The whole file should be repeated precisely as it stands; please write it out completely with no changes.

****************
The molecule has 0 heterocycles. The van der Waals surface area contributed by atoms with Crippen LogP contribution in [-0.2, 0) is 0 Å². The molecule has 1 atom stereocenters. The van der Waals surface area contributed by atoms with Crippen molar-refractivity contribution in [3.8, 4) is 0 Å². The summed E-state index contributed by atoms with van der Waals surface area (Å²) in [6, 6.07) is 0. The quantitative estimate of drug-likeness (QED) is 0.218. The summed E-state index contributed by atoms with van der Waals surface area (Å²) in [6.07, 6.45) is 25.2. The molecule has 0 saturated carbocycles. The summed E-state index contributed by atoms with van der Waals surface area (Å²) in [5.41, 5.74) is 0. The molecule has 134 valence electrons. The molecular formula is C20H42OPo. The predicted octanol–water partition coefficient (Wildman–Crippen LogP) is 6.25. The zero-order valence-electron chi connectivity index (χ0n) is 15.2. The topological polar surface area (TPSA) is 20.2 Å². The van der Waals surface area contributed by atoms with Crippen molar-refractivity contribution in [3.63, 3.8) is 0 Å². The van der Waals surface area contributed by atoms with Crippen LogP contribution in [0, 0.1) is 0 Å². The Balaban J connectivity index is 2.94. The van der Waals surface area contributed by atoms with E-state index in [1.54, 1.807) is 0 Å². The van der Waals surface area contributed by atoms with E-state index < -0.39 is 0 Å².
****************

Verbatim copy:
The molecule has 0 heterocycles. The van der Waals surface area contributed by atoms with Crippen LogP contribution in [-0.2, 0) is 0 Å². The molecule has 1 atom stereocenters. The van der Waals surface area contributed by atoms with Crippen molar-refractivity contribution in [3.8, 4) is 0 Å². The summed E-state index contributed by atoms with van der Waals surface area (Å²) in [6, 6.07) is 0. The quantitative estimate of drug-likeness (QED) is 0.218. The summed E-state index contributed by atoms with van der Waals surface area (Å²) in [6.07, 6.45) is 25.2. The molecule has 0 saturated carbocycles. The summed E-state index contributed by atoms with van der Waals surface area (Å²) in [5.41, 5.74) is 0. The molecule has 134 valence electrons. The molecular formula is C20H42OPo. The predicted octanol–water partition coefficient (Wildman–Crippen LogP) is 6.25. The zero-order valence-electron chi connectivity index (χ0n) is 15.2. The topological polar surface area (TPSA) is 20.2 Å². The van der Waals surface area contributed by atoms with Crippen molar-refractivity contribution in [3.63, 3.8) is 0 Å². The van der Waals surface area contributed by atoms with Crippen LogP contribution in [0, 0.1) is 0 Å². The Balaban J connectivity index is 2.94. The van der Waals surface area contributed by atoms with E-state index in [1.54, 1.807) is 0 Å². The van der Waals surface area contributed by atoms with E-state index < -0.39 is 0 Å².